Tom McCarthy's C, BTW, and so far it is excellent, and completely different from Remainder), and found that, over half an hour, I read the first few pages about eight times. It isn't that it wasn't interesting, it was that I couldn't concentrate. At all.
I didn't used to think this when I was younger, but I now believe that concentration is hard. And I am not one of those people who think that the distractions of modern life etc etc blah blah. I think human beings are naturally distractable. And that the act of reading a novel requires skills that have to be acquired in life, and can be temporarily lost.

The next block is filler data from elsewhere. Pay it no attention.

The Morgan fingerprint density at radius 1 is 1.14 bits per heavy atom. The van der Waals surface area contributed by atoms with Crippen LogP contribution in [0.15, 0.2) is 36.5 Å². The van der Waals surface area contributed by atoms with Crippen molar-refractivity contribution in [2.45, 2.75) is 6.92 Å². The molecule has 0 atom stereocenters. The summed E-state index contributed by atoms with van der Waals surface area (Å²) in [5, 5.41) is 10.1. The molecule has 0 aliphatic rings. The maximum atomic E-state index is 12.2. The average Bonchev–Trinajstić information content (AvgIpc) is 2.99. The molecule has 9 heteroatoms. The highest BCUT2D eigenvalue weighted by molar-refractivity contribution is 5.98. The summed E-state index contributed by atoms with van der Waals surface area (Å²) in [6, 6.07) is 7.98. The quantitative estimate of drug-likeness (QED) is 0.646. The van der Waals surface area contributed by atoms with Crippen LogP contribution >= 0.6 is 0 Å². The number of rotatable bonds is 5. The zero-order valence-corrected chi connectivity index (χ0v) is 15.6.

Think about what a novel is asking us for: to switch off all of our perceptive organs and give ourselves over, entirely, to the consciousness of imaginary people. It is (as I suggested in the comments of the previous post) like sex. And who can blame us for not always being in the mood? Also like sex, it is a rare and transcendent pleasure, and one that gets all tangled up with our sense of ourselves. It's complicated.
Sometimes, when I have something I really really really want to read, like this McCarthy book, or a new Alice Munro story in the New Yorker, I have to wait until the perfect moment to read it, so that I don't blow it--ruin my experience of it with inadequate concentration. As a result, I occasionally forget to read these things entirely, while things I don't give a crap about, I dispatch right away.
And writing? Forget about it. These days, I can only write first thing in the morning. Anything past 9am, my mind has turned to garbage. Maybe someday I'll have to do my reading then, too. Until that time, it's catch as catch can.